Network Crunch Could Stymie Cloud Computing
It's an important point, because latency is what killed application service providers (ASPs) a decade ago, before broadband was widely available, he noted.
"Just the little old iPhone is causing the network to be under stress," Willetts said. "There are broadband technologies available if only we'd use them -- deploying fiber instead of copper, and deploying 4G. We've seen service providers sitting on the fence. This will be a tense time, and it could be a brake on cloud computing."
To try to avoid these kinds of pitfalls, the TM Forum is bringing enterprise buyers into one of its initiatives for the first time, in the form of an Enterprise Cloud Buyers Council (ECBC) within the Cloud Services Program. (See TM Forum Seeks Enterprise Help With the Cloud.)
Having enterprise input up front will grease the skids for the creation of cloud-computing offerings that can earn enterprise confidence, said Eric Pulier, executive director of the ECBC and founder of ServiceMesh.
"Absent an organization of the buyers, the suppliers are really guessing," Pulier said. "They will be jockeying for positions and putting forward their ways of doing things. That will leave an industry that will be stunted in its growth because without a way for buyers to avoid being stuck, being locked in, you will only have a marketplace that will evolve over 10 years."
If the TM Forum's Cloud Services Program, with its ECBC, can define services in a way that makes comparison shopping easier -- much as the MEF did for Ethernet services -- then cloud computing is more likely to explode, Pulier said, "because the mandate is so strong and the interest is at a fever pitch."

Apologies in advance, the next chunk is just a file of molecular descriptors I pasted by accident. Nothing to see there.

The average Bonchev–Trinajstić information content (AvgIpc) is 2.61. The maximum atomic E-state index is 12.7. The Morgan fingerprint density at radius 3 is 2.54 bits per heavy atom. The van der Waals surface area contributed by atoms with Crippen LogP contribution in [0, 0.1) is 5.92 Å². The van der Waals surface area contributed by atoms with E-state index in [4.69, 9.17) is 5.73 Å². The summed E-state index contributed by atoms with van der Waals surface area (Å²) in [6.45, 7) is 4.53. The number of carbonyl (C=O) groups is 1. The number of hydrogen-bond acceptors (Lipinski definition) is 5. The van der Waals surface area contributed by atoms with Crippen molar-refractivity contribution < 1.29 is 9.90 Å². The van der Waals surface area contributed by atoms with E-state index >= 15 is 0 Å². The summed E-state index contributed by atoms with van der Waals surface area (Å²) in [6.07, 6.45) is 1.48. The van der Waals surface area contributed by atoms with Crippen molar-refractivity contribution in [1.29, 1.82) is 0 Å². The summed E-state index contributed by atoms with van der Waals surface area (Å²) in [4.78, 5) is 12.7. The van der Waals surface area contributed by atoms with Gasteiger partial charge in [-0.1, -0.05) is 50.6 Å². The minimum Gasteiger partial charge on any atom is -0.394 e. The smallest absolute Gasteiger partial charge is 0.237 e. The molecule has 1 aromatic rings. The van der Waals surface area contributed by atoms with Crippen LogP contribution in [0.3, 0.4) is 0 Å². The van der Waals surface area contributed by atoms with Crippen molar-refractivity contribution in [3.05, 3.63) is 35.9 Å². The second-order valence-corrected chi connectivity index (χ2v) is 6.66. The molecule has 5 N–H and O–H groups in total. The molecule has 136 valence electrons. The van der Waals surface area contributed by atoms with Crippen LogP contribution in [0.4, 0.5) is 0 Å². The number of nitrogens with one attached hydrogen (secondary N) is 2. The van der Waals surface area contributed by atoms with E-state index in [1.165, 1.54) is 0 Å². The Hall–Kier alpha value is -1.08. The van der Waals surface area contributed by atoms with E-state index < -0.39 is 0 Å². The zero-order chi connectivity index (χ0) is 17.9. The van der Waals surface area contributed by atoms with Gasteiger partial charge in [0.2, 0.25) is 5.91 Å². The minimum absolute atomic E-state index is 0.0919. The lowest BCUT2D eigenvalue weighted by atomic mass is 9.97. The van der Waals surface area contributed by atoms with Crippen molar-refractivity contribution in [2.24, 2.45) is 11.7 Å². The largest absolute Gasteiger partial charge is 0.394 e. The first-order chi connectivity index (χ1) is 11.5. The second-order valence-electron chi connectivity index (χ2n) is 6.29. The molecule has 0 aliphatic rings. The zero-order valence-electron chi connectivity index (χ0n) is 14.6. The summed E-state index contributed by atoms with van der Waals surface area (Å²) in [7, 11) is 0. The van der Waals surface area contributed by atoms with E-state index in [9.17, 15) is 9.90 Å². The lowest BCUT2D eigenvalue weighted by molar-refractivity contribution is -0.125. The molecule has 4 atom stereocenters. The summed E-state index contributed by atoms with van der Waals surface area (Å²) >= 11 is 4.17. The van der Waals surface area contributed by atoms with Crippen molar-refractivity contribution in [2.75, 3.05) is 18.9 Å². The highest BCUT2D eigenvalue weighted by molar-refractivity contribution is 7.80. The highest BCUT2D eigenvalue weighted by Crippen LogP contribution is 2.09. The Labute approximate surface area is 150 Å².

The ECBC held its first substantial meeting today, with its two founding members -- the Commonwealth Bank of Australia and Deutsche Bank AG -- on hand. More members will likely join in coming weeks, Pulier said. He sees new members joining in industry-specific waves, in acknowledgment of the fact that cloud computing needs to be targeted to specific vertical needs.
"We will have one overall group, but within that we will have segments -- financial services, pharmaceuticals, and oil and gas are the early ones, then retail and government," Pulier said. "There is the recognition that while the cloud buyers are competitors, the large portion of their processes are things they don't compete on, like government compliance." By teaming up, members can avoid spending "redundant dollars" on company-specific cloud services, he said.
Players such as Google (Nasdaq: GOOG) are welcome in the TM Forum Cloud Services Program and can benefit by learning more about enterprise requirements and demands with which they may not be familiar, Pulier said.
— Carol Wilson, Chief Editor, Events, Light Reading